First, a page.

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Raymond James Confab Highlights Female FAs, Growth and Clients

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Raymond James Financial just hosted its 21st-annual Women’s Symposium in St. Petersburg, Florida. The event drew some 300 of its roughly 850 female advisors, along with 200 other financial professionals, including 23 prospective advisors visiting from rival broker-dealers. The event has been so successful, that organizers say it will relocate next fall.

“We’ve just outgrown facilities here in St. Petersburg,” said Michelle Lynch, vice president and director of the Raymond James Network for Women Advisors, in an interview. “The breakout rooms are busting at the seams. Attendance continues to grow, and moving to a larger venue — the Waldorf Astoria in Orlando — will help us address that need.”

As for the overall success of the Women’s Symposium, Lynch says she could not be more pleased. “Earlier in the week, we had presenters that really spoke to the audience,” she said in an interview, referring to BBC anchor and author Katty Kay and Jan Holman of Thornburg Investment Management.

Kay’s book “The Confidence Code” highlights “what we all struggle with, ruminating or worrying” rather than acting on our dreams, Lynch explains. “That word, ruminating, became a buzzword at the conference, and Holman’s talk on helping women in transition gave everyone actionable ideas, which is also what the conference is all about.”

Raymond James includes about 6,400 advisors in the United States and Canada, about 850 of whom are women. In addition to female reps, more than 100 members of the company’s Capital Markets team attended part of the Women’s Symposium.

The company’s Executive Committee includes Bella Loykhter Allaire, executive vice president of technology and operations; Shelley Broader, president and CEO of Walmart’s Europe, Middle East, Africa and Canada operations, as well as Susan Story, president and CEO of American Water Works, sit on its corporate board of directors.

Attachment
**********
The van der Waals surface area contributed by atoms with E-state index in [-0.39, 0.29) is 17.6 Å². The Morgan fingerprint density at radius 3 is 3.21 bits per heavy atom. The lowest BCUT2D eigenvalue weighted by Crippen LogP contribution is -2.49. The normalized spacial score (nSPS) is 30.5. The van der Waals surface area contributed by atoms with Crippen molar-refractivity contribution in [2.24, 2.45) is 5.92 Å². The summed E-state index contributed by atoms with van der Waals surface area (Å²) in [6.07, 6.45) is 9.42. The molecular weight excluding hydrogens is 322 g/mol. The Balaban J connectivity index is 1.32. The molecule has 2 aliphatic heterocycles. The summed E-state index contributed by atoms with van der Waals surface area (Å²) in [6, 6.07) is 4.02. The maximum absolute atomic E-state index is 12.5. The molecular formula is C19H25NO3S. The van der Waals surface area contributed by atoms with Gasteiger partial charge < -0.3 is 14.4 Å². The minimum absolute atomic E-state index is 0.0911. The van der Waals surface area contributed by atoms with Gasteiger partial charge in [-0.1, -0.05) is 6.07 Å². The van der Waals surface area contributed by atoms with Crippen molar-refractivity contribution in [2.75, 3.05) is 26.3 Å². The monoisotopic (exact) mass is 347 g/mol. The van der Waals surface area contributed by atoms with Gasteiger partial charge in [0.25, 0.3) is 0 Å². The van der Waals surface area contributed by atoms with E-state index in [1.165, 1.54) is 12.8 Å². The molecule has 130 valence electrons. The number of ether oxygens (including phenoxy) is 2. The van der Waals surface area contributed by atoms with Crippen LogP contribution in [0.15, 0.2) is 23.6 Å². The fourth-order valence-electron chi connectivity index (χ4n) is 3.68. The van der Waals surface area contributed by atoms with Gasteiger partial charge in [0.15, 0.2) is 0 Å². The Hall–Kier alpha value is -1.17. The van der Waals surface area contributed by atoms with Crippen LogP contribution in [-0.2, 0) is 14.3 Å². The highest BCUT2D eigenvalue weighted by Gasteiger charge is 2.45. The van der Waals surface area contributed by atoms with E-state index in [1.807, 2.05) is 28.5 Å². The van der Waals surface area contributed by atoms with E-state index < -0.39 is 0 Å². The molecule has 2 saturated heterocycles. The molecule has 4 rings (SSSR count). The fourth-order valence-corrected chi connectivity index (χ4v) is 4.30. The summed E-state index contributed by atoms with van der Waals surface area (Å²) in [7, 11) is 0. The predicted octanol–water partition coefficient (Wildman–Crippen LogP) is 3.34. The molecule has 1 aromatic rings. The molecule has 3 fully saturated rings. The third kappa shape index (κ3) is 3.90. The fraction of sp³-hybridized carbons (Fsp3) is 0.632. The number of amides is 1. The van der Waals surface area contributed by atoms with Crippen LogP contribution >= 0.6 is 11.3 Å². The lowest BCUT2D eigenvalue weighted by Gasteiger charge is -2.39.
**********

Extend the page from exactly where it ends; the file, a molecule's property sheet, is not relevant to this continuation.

Raymond James just ended its 2015 fiscal year, and the recruiting results within its employee-advisor channel “were strong … and reflect another year of significant movement … and three of the largest teams ever in Raymond James & Associates’ history were recruited in the past fiscal year ending Sept. 30,” said Tash Elwyn, who leads the channel, in an interview

One team, the Americas Group, has about $2.4 billion in assets (both retail and institutional), and moved to the firm from Morgan Stanley. The other top groups that came on board are Quattuor Capital Partners in New York, which has about $900 million in assets and previously worked for JPMorgan, and the Spanos Group of Beaver, Pennsylvania, which was previously with Bank of America Merrill Lynch and has about $535 million of assets.

This fiscal year, the recruiting news for the company’s employee channel could be good again. “I recently got a call from a big team that looked at us four years ago but was not fully convinced yet of our support, technology and infrastructure …” Elwyn explained. “But now, Raymond James can convince them, since we excel and support teams of their caliber — with three of the biggest teams ever recruited coming on board. We expect these calls to continue.”

One reason Raymond James & Associates may pick up more teams this fiscal year is its emphasis on geographic markets that “are newer for us,” the executive said. “There are more advisors from Baltimore to New York … than in the rest of the country, and RJA is underrepresented,” he said. “It’s the same on the West Coast, where there is a large number of affluent clients.”

About one-third of RJA recruits are from these two markets. Another factor driving the recruiting momentum has to do with broader industry shifts.